By Kate Habgood

    For many inner west residents, Braybrook is a pariah suburb. “Victoria’s Bronx”, a 2015 headline stated, “where every second house was dealing drugs.” It is one of Victoria’s ten most disadvantaged suburbs.

    Braybrook has even, until recently, been doggedly resistant to the gentrification spreading through inner Melbourne. But the spike in house prices combined with neo-liberal public housing policy are having a transformative effect on the area, one that is detrimental to the existing residents. They are being pushed out to Tarneit, Melton, Sunbury, away from friends, family, public transport and community services. It’s a pretty tribal place, in a good way, a little bit like the villages of old England. For a lot of people, you grow up in Braybrook, you work in Braybrook, you stay in Braybrook.

    Now a modest size, Braybrook actually used to be the name of the Shire that covered half of the western suburbs. An undated, unsourced early map shows plans for tiny blocks of six by nine metres, presumably to settle failed gold diggers. No surprise that idea didn’t get taken up.

    Aerial photographs from 1945 show Sunshine and West Footscray solidly peppered with neat rows of housing. South of Ballarat Road is mostly paddocks, apart from the little Munitions Workers’ estate built in 1942. By the river was the famous ‘noxious trades’, manufacturing glue, tennis gut, sausage skin and soap. Today’s prominent Buddhist monastery on the clifftop was once F. Watkins’ Boiling Down Works, presumably to make good use of the left-over bits from their Piggery, which was slap bang on today’s Community Hub. Below South Road was the large RAAF Stores Base. Despite Central West Shopping Centre’s Vampire jet, there were no actual aeroplanes on site. Apart from that, around two dozen little houses were scattered, with solidly Anglo-Celtic residents: Burgess, Blackmore, Middleton, Cox. The only hint of multiculturalism was the Maltese living in a shack off South Road. The directory worker didn’t get their name.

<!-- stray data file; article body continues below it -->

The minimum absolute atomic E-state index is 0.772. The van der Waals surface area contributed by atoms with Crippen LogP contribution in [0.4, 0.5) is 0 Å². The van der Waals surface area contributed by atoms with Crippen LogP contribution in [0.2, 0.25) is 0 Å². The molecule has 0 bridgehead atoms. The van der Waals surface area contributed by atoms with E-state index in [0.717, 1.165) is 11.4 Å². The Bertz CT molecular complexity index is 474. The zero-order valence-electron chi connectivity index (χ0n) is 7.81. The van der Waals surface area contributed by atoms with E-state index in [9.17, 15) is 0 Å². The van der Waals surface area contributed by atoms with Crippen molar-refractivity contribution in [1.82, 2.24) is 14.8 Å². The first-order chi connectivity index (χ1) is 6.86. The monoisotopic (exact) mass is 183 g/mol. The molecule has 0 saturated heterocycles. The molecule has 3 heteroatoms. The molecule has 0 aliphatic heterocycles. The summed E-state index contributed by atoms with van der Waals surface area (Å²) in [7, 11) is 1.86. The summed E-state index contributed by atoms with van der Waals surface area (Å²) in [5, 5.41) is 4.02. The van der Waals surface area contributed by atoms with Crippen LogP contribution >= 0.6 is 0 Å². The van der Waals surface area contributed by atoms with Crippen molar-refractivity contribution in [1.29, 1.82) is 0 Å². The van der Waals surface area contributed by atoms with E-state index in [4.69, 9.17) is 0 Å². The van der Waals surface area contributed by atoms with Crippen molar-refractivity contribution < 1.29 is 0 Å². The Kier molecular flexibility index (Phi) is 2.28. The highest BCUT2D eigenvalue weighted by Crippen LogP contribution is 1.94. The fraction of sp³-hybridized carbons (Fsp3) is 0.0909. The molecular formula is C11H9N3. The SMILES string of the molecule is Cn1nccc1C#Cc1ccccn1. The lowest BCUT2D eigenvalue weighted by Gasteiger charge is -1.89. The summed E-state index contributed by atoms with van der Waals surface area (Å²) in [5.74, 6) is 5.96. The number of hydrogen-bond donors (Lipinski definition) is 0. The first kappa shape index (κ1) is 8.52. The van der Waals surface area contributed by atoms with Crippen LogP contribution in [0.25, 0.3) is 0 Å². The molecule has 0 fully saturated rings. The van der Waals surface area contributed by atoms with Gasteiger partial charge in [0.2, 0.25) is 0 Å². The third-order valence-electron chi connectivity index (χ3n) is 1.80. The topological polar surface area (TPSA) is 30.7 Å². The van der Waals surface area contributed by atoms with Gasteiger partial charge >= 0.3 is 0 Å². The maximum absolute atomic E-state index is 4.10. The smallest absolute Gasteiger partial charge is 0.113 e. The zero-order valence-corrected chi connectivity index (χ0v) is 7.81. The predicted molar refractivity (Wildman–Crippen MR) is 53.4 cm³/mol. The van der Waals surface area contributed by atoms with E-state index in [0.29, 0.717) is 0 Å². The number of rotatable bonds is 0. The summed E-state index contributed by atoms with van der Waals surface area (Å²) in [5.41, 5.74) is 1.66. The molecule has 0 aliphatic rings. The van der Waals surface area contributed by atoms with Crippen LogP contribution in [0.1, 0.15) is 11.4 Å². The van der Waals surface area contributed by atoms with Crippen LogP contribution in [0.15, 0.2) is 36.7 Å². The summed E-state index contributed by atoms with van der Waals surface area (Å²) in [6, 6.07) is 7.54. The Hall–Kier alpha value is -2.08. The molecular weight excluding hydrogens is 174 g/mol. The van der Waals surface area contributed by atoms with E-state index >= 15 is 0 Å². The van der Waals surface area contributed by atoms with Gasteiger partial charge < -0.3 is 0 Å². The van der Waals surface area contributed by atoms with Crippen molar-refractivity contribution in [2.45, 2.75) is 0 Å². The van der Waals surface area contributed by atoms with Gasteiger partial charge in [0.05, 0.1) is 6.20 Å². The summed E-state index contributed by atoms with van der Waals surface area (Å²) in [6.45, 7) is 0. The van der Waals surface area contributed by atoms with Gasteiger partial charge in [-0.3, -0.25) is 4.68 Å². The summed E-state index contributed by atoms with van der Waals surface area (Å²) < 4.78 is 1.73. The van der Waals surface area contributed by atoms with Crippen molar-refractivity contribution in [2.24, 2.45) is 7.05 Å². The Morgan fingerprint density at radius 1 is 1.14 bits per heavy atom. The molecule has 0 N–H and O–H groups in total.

At that time, public housing was a social democratic ideal of state governments. Parts of suburbs like Kensington and Footscray were ‘unfit for habitation’, leading to the controversial slum clearance programs. The War had halted most of the domestic building industry. Afterwards, there was a dreadful shortage, with many married couples having to shack up with in laws for years on end. The Housing Commission bought the land cheaply and laid out a model suburb. Braybrook-Maidstone would become their second largest development after Heidelberg. They fiddled with the existing grid layout, curving streets, retaining some, moving others. This would be a garden city suburb. Workers would raise chickens and grow vegetables. Their children’s respiratory problems would disappear in the fresh, clean houses.

    By 1954, there were 2,000 public houses. The vertical clad timber kit houses below South Road were built in Britain for Operation Snail, which recruited UK railway workers with their families. The rest were Housing Commission. Two-thirds were the pre-fab concrete houses. They began cracking almost immediately on the black clay, with some residents even having a view outside through them. Most of the remaining were Australian-designed timber kit homes, built in France.

    The Housing Commission’s preference for housing large families put unique pressures on the suburb’s infrastructure. Most state classrooms in the early years held around 60 kids each. Long-term residents remember a close-knit community. You recognised everyone’s face even if you didn’t know their name. Every year, one of the factories would put on a Christmas party for Braybrook Primary, a small recompense for their belching smells. It was always obvious, they say, when ETA was making peanut butter. The factories would recruit straight from high schools. Almost everyone had a job in those days. Despite that, it was difficult to budget with a large family. A lot of housewives preferred the Churchill Avenue shops as they could get groceries on tick until payday. That strip had everything: butcher, baker, greengrocer, even a haberdasher. A highlight of the year was Bonfire Night. Children would gradually build the heap, and everyone would gather to see the giant pile alight.

    As the years passed and the White Australia Policy diminished, Braybrook’s cheap housing and its proximity to Maribyrnong’s Midway Hostel contributed to its multicultural character today. A new generation of families were enchanted by large blocks and spacious houses. Today, those blocks are a magnet for developers. One day soon, perhaps, a concrete house with its distinctive circles on the porch wall will be an unusual sight on a Braybrook street.

    Kate Habgood recently hosted a conversation about the history of Braybrook at the Braybrook Library. She is a history writer, researcher and teacher.

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